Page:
Two recently published large retrospective analyses by Nuttall et al. and Rabbitts et al. support these recommendations.7,8 They investigated the rates of major adverse cardiac events (MACE-defined by a composite of death, myocardial infarction, stent thrombosis, and repeat revascularization) in patients undergoing NCS following either BMS7 or DES8 placement. The authors found that MACE occurred in 10.5% of patients when surgery was performed within 30 days of BMS placement, but dropped to 3.8% and 2.8% when performed between 30 and 90 days, and >90 days after BMS, respectively.7 Non-cardiac surgery within 90 days of DES placement resulted in a 6.4% rate of MACE, but declined to rates comparable to BMS (3.3%) only when surgery was delayed for at least 1 year.8 Avoiding elective surgery during these vulnerable periods is the optimal way to mitigate this perioperative complication.

The risk of perioperative bleeding associated with antiplatelet therapy must be weighed against the catastrophic event of stent thrombosis from discontinuation of antiplatelet therapy. A review by Chassot et al. recommended that all patients continue aspirin throughout the perioperative period, except in cases where excess bleeding could have irreparable consequences (i.e., intracranial surgery).9 The authors further state that when feasible, patients should continue dual antiplatelet therapy perioperatively. Both recent retrospective studies by Nutall et al. and Rabbitts et al. reported that perioperative bleeding was not associated with perioperative antiplatelet therapy.7,8 Therefore, many cardiologists endorse continuing dual antiplatelet therapy indefinitely, especially during low risk bleeding procedures.2 For those patients who must undergo urgent or emergent high risk bleeding procedures, bridging therapies such as unfractionated heparin, low molecular weight heparin, direct thrombin inhibitors, or glycoprotein IIb/IIIa inhibitors have been proposed for utilization. Presently, there is a lack of evidence supporting bridging therapy, and, therefore, the ACCP guidelines echoed by the recent practice alert in Anesthesiology do not suggest its routine use.5,6 If surgery must be performed in patients that must have their thienopyridine therapy interrupted, it is recommended that aspirin be continued and the thienopyridine be started as soon as possible after the procedure.6 Further studies need to be performed to investigate alternative therapies for reducing the risk of stent thrombosis in patients undergoing emergent high risk bleeding surgeries.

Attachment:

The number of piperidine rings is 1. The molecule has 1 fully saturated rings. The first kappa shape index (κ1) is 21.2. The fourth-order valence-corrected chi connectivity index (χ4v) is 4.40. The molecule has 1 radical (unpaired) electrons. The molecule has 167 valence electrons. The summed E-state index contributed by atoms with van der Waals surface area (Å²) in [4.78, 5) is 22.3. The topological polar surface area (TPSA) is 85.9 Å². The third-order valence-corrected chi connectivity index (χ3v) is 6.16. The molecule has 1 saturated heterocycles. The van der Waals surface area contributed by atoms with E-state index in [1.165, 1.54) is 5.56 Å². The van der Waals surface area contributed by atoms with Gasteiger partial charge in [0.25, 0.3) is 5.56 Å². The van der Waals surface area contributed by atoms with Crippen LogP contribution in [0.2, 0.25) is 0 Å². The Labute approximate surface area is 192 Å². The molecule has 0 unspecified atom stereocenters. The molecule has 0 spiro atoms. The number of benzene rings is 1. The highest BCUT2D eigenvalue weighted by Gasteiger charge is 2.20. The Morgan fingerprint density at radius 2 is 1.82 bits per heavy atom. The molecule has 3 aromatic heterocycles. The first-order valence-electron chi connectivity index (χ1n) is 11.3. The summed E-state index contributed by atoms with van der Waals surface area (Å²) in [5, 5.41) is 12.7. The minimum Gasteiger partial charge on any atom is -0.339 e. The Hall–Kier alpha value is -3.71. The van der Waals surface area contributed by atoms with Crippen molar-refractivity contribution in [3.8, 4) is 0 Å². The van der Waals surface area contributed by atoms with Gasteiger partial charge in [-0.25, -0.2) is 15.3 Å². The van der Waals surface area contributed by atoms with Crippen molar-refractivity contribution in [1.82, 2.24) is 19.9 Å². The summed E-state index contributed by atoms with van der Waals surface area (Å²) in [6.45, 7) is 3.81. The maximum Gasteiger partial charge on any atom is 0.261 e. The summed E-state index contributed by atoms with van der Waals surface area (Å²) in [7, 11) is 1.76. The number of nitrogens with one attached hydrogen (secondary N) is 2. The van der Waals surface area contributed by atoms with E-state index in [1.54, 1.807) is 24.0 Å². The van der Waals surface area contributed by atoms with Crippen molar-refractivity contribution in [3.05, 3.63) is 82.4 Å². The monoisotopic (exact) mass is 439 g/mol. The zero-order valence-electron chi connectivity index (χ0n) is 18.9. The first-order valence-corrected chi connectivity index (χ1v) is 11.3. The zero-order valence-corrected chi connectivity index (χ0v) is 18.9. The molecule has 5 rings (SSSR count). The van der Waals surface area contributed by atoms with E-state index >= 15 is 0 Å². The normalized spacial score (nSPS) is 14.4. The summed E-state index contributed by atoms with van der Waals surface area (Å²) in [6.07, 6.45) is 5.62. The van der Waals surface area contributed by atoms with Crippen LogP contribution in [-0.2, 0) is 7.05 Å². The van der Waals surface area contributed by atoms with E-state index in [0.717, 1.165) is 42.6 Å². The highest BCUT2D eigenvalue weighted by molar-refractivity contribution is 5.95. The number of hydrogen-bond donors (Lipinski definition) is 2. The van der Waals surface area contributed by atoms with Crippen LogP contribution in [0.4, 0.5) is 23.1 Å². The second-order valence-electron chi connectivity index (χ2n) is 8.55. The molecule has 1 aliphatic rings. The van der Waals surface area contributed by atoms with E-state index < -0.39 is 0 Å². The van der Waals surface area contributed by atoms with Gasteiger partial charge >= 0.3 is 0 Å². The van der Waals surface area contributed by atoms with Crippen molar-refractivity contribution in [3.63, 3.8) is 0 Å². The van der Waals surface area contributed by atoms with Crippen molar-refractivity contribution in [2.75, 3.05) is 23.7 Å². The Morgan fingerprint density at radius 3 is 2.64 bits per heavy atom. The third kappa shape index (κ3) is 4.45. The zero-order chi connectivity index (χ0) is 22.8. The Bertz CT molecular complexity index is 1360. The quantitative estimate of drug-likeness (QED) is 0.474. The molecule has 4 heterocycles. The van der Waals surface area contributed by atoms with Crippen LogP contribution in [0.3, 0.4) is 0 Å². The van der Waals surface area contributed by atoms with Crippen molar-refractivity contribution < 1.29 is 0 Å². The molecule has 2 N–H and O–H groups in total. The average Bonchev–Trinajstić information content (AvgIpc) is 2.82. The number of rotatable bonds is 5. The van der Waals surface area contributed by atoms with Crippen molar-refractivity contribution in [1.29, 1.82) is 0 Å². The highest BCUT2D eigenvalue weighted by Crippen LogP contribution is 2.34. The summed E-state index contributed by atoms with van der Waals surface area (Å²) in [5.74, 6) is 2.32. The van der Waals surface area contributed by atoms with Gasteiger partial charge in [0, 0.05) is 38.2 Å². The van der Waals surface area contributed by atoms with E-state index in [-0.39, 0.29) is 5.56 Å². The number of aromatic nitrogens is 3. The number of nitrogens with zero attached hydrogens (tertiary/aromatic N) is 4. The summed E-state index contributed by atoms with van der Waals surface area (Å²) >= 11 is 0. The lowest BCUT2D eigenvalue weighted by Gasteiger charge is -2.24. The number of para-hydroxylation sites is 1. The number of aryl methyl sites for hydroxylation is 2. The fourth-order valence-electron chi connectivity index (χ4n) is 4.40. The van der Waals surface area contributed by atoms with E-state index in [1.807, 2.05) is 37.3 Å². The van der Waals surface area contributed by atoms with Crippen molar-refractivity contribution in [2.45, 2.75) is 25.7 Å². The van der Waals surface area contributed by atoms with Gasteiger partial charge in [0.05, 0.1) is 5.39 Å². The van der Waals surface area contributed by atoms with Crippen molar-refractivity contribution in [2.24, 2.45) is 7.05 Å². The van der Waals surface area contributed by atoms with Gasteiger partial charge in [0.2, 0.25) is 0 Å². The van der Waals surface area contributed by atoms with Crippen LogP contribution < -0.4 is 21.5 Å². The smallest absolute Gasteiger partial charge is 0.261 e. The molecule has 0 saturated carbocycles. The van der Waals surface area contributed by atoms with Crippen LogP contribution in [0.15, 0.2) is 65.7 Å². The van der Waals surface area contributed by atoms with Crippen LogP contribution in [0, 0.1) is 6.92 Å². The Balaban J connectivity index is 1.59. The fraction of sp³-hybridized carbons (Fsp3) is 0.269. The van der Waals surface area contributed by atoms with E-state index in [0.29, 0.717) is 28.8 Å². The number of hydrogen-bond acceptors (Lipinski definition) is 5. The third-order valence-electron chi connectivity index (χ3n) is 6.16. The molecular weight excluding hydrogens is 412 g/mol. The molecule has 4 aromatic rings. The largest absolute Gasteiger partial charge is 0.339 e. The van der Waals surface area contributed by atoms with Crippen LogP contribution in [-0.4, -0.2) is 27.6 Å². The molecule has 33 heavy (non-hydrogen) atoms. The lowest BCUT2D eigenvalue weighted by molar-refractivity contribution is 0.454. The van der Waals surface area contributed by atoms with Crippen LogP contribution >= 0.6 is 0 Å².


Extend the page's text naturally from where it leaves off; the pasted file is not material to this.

In the absence of universally accepted protocols for management of patients who present for NCS following recent stent placement, it is necessary for collaborative decision making to take place between the patient, internist, surgeon, anesthesiologist, and cardiologist. We strongly encourage this multidisciplinary discussion to include the type and timing of stent placed, the importance of the type of surgery being considered, the management of perioperative antiplatelet therapy, and the choice of facility at which to perform the surgery. If surgery needs to be performed in patients with recent stent placement, if possible, it should take place where a 24-hour interventional cardiologist is available, as emergent PCI remains the best treatment option.2


The authors wish to thank John G. T. Augoustides, MD, FASE, FAHA (University of Pennsylvania Medical Center, Philadelphia) for sharing his expert opinion on this matter.

Dr. Greenberg is an associate professor, Dr. Matten is an instructor, Dr. Murphy is an associate professor, and Dr. Vender is a professor, all at the Northwestern University Feinberg School of Medicine, NorthShore University Healthsystem, Evanston, IL.